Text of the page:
Apple HomePod Arrives February 9, Lacking Key Features

Apple has announced HomePod availability, and its feature-set is going to leave some of us wanting.

Available for pre-order starting today (and appearing in stores February 9), HomePod’s hardware hasn’t changed since Apple’s initial unveiling in June 2017: It’s still a squat 360-degree speaker with an array of tweeters and microphones surrounding an upward-facing woofer. It’s powered by an A8 SoC (system-on-a-chip), the same chipset found in older iOS devices.

HomePod lacks some promised functionality, though. Stereo sound and multi-room playback via AirPlay 2 is on hold; according to Apple, those will be coming “later this year.” Yet those were two of the more highly touted features during HomePod’s announcement at WWDC (and the only features that have been delayed).

Siri is present, but Apple hasn’t radically expanded the digital assistant’s functionality. With HomePod, Siri’s main purpose is home automation (HomePod is another Apple HomeKit hub, and can work in tandem with (or replace) an Apple TV or iPad as a controller for smart devices). Though Siri-on-HomePod uses the company’s Handoff feature for many functions, it stops short of allowing you to do things like hail a Lyft.

With HomePod, Apple’s goal is to offer the “ultimate speaker.” Comments on the subreddit r/audiophile suggest the company is leveraging advanced digital modeling to optimize the device’s small-ish subwoofer and speaker array; those redditors claim this type of technology is almost exclusively found on speaker systems with six-figure price-tags. The microphones are used to probe the room to learn its dimensions, which allows HomePod to produce adequate sound for the space it’s in.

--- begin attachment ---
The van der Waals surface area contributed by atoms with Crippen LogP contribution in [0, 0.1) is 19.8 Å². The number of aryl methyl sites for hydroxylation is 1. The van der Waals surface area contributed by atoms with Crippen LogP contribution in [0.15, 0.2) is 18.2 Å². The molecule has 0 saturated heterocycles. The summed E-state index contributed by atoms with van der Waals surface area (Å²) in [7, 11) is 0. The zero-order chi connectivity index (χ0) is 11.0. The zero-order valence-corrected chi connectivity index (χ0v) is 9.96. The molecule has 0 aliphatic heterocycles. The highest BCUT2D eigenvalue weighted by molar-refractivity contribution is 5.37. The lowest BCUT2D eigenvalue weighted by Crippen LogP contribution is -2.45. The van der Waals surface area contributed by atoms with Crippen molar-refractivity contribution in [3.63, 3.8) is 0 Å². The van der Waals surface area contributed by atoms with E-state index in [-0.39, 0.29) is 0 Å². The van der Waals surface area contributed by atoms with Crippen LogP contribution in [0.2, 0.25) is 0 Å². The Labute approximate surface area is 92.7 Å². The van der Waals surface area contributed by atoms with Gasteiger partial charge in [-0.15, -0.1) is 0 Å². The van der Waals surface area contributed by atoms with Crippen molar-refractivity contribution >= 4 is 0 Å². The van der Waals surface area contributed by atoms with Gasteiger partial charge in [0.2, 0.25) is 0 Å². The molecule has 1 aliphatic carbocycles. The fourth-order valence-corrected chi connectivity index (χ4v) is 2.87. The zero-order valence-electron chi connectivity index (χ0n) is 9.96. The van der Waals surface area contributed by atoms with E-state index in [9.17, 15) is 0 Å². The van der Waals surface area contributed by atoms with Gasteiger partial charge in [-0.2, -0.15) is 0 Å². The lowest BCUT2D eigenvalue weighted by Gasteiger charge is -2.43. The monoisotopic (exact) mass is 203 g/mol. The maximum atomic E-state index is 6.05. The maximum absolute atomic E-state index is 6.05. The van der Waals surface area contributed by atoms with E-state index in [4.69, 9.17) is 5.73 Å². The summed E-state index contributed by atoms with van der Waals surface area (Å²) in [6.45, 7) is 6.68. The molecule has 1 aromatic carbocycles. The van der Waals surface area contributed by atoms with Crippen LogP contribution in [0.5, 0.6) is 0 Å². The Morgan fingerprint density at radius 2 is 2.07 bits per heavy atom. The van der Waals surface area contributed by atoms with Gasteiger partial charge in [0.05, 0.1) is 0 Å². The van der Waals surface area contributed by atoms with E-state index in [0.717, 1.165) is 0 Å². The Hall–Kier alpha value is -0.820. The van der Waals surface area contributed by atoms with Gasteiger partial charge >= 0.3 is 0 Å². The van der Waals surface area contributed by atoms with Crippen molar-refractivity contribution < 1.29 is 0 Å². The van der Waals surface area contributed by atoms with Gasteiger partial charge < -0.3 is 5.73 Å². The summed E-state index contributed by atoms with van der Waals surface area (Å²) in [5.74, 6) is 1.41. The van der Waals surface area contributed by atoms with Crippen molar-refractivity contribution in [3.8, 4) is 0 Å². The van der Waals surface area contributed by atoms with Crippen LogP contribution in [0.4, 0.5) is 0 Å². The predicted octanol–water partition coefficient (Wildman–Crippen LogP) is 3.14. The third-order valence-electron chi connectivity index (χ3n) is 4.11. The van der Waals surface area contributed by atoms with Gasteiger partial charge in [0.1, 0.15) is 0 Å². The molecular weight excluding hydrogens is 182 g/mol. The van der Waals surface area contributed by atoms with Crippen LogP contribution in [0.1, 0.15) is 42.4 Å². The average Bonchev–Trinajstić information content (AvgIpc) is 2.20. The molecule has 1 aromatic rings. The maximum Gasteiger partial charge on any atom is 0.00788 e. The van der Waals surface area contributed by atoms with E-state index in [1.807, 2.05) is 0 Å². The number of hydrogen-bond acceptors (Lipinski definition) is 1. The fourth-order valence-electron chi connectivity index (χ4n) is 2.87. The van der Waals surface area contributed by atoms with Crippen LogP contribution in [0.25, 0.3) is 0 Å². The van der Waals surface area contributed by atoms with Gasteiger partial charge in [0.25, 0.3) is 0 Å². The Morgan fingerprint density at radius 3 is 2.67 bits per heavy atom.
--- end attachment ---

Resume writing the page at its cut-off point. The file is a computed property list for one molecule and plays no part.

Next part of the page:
That kind of advanced functionality will serve as Apple’s selling point, since HomePod can’t compete on pricing with other digital assistants in the space, including the Amazon Echo and Google Home. Indeed, Apple’s ultimate marketing strategy might focus on undercutting “dream systems” for audiophiles rather than trying to win against cheap hardware in the digital-assistant arena. However, HomePod will only support iTunes or Apple Music, not third-party streaming music platforms such as Spotify, which could slow its consumer adoption.

For those interested in the connected home, your mileage with HomePod will hinge on how much you’re invested in the HomeKit ecosystem. Fortunately, a number of third-party smart devices support HomeKit, making HomePod viable as a home-automation center.

But enough about consumers: what about developers and other tech pros who might want to build services for HomePod? There’s some good news for that audience: thanks to SiriKit, developers can adapt iOS and watchOS apps to work with Siri-on-HomePod, so that users can interact with apps via voice control. Although options for interactivity may be limited, at least at first, we expect Apple to loosen its grip on Siri over time. Combine that with Apple’s efforts to improve Siri through machine learning, and it’s clear that HomePod could eventually become a powerful assistant.

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One Response to “Apple HomePod Arrives February 9, Lacking Key Features”

  1. I think it’s going to be a flop. I can’t image it’s going to be anywhere close to say, a pair of Sonos Ones paired together on sound quality. Plus it’s lacking the flexibility and features of such systems.

    The tipping point in Apple derailing as a company? Food for thought.
    Note: that ship has already been heading off course for a while, it’s just that it’s so big it’s not that noticeable. And once it is, good luck trying to steer it back…